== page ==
Plant Oils: If you don’t feed much poultry fat, found in dark meat and skin, linoleic acid, an essential omega-6 fatty acid, may be insufficient. You can use walnut, hempseed, corn, vegetable (soybean), or high-linoleic safflower oil to supply linoleic acid if needed. Add about one teaspoon of oil per pound of meat and other animal products, or twice that amount if using canola or sunflower oil. Olive oil and high-oleic safflower oil are low in omega-6 and cannot be used as a substitute, although small amounts can be added to supply fat if needed. Coconut oil provides mostly saturated fats, and can be used in addition to but not as a replacement for other oils.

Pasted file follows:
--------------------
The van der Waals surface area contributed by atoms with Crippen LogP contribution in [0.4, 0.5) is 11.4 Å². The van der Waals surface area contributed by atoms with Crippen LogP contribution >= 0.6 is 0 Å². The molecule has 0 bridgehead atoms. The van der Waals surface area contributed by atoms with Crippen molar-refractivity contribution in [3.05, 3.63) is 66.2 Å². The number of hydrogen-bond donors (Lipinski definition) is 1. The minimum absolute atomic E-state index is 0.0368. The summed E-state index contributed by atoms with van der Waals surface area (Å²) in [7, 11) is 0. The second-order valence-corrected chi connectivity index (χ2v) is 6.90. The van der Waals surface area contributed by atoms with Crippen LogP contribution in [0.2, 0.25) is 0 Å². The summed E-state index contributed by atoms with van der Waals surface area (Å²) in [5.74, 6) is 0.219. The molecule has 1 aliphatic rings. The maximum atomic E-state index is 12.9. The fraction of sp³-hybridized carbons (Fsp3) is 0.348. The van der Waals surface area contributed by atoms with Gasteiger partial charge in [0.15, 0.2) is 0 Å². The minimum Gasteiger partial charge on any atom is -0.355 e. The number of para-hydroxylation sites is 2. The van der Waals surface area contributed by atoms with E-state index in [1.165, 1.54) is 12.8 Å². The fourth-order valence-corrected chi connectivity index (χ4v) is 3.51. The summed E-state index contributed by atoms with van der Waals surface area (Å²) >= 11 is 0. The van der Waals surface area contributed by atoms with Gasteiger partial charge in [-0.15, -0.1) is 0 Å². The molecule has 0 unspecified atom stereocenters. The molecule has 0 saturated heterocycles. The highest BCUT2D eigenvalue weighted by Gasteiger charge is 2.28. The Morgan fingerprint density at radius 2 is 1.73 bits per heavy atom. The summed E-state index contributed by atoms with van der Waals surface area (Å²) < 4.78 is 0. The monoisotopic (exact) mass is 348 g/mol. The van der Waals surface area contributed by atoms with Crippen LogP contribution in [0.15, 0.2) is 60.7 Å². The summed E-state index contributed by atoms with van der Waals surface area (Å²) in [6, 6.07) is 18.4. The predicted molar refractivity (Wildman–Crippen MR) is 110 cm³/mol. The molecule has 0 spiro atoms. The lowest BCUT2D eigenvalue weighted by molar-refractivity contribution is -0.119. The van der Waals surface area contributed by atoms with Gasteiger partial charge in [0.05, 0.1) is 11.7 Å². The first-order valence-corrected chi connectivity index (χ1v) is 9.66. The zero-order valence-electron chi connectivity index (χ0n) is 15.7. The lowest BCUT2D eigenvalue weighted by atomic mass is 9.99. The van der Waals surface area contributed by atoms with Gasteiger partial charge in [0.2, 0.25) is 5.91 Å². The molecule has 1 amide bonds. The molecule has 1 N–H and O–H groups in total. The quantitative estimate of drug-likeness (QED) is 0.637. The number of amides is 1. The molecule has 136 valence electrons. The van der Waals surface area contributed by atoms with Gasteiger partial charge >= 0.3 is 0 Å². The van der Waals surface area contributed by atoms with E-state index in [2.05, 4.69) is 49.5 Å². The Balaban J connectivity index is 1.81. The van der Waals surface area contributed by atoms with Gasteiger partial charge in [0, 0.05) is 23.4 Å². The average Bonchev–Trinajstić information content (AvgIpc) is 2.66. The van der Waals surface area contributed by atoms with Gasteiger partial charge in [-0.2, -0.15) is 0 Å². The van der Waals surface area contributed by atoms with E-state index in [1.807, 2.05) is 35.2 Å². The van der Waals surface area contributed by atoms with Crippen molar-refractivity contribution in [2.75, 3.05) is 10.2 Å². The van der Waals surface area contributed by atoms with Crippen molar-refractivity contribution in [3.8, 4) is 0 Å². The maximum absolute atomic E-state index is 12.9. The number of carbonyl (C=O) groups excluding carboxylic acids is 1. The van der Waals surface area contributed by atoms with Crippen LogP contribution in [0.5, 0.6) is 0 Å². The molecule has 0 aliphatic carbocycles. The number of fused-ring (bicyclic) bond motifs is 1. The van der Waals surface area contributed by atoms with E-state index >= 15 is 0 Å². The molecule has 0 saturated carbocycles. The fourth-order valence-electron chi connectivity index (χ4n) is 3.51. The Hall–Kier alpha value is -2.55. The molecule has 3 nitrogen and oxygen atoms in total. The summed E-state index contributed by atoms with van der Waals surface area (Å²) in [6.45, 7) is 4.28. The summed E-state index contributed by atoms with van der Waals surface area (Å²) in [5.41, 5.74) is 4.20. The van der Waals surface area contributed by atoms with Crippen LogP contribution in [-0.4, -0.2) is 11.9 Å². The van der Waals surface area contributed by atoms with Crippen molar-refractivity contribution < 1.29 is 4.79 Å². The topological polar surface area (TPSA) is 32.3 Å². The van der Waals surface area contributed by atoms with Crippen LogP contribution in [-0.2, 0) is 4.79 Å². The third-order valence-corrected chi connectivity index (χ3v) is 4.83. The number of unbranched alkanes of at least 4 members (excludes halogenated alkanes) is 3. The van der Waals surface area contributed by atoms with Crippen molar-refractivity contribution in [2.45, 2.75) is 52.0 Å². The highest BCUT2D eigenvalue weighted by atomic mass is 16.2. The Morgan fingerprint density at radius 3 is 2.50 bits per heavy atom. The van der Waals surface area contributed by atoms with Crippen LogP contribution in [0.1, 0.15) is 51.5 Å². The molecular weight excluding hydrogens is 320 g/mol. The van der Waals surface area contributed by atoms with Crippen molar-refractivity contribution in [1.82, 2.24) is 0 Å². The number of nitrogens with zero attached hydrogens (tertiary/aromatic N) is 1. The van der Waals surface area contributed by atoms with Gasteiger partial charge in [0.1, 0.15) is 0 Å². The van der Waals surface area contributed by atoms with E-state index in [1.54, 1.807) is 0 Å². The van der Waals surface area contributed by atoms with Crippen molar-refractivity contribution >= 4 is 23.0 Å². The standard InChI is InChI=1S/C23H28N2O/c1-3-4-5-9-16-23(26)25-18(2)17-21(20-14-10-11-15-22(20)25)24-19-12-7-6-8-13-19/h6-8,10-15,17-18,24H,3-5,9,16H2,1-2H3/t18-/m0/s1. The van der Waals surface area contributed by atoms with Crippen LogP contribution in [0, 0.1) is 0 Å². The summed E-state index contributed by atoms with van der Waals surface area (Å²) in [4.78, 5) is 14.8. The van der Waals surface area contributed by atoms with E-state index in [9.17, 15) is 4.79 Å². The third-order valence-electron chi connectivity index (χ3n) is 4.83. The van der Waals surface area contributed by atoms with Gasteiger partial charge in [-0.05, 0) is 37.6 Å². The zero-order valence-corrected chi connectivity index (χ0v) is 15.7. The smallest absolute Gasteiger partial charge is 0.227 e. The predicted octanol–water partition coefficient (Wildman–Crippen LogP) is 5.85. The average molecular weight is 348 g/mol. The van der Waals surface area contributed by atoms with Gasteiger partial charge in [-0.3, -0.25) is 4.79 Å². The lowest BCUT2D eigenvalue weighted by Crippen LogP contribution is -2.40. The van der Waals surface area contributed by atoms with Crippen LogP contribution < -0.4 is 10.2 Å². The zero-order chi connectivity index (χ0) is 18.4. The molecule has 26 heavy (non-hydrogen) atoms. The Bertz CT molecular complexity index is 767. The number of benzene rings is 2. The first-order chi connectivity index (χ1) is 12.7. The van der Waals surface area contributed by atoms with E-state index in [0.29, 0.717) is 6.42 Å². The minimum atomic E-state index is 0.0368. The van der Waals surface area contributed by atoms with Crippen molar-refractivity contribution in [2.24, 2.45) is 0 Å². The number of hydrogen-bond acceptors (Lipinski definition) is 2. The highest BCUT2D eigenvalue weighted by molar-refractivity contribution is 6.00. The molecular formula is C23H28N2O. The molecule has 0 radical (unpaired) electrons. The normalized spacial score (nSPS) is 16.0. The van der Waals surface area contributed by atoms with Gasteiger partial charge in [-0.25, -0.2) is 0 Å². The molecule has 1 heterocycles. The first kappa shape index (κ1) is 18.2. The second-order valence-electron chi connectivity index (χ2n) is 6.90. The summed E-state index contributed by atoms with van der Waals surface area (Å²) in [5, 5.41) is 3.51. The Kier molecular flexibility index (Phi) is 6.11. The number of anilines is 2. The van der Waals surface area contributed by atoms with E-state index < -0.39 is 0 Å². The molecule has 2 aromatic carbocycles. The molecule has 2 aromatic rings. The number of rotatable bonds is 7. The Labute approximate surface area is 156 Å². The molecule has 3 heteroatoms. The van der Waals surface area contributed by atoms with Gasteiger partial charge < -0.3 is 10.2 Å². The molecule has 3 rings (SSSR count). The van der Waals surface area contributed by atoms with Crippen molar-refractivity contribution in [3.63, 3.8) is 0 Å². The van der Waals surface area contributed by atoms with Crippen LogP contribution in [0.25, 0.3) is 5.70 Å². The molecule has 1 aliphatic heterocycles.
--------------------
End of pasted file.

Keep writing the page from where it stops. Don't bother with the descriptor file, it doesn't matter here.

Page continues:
Other Vitamins and Minerals: In addition to vitamin D discussed above, certain vitamins and minerals may be short in some homemade diets, particularly those that don’t include organ meats or vegetables. The more limited the diet that you feed, the more important supplements become, but even highly varied diets are likely to be light in a few areas.

Vitamin E: All homemade diets I’ve analyzed have been short on vitamin E, and the need for vitamin E increases when you supplement with oils. Too much vitamin E, however, may be counterproductive. Give 1 to 2 IUs per pound of body weight daily.

Iodine: Too much or too little iodine can suppress thyroid function, and it’s hard to know how much is in the diet. A 50-pound dog needs about 300 mcg (micrograms) of iodine daily. Kelp is high in iodine, though the amount varies considerably among supplements.